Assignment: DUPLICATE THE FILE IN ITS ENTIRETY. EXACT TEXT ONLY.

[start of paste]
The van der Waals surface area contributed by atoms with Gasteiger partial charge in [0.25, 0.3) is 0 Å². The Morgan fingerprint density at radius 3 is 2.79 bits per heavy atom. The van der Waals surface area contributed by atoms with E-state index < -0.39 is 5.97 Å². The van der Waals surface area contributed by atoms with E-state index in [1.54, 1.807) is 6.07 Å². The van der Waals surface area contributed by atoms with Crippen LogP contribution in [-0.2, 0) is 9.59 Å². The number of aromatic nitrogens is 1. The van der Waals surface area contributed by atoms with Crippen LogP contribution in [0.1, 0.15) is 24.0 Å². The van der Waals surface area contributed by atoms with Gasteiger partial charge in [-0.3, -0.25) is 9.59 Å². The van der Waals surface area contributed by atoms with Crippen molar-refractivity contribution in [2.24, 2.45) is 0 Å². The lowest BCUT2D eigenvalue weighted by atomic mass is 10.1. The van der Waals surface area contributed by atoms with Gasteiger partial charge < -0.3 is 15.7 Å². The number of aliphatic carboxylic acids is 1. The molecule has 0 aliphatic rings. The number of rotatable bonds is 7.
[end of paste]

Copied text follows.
The van der Waals surface area contributed by atoms with Gasteiger partial charge in [0.25, 0.3) is 0 Å². The Morgan fingerprint density at radius 3 is 2.79 bits per heavy atom. The van der Waals surface area contributed by atoms with E-state index < -0.39 is 5.97 Å². The van der Waals surface area contributed by atoms with E-state index in [1.54, 1.807) is 6.07 Å². The van der Waals surface area contributed by atoms with Crippen LogP contribution in [-0.2, 0) is 9.59 Å². The number of aromatic nitrogens is 1. The van der Waals surface area contributed by atoms with Crippen LogP contribution in [0.1, 0.15) is 24.0 Å². The van der Waals surface area contributed by atoms with Gasteiger partial charge in [-0.3, -0.25) is 9.59 Å². The van der Waals surface area contributed by atoms with Crippen molar-refractivity contribution in [2.24, 2.45) is 0 Å². The lowest BCUT2D eigenvalue weighted by atomic mass is 10.1. The van der Waals surface area contributed by atoms with Gasteiger partial charge < -0.3 is 15.7 Å². The number of aliphatic carboxylic acids is 1. The molecule has 0 aliphatic rings. The number of rotatable bonds is 7.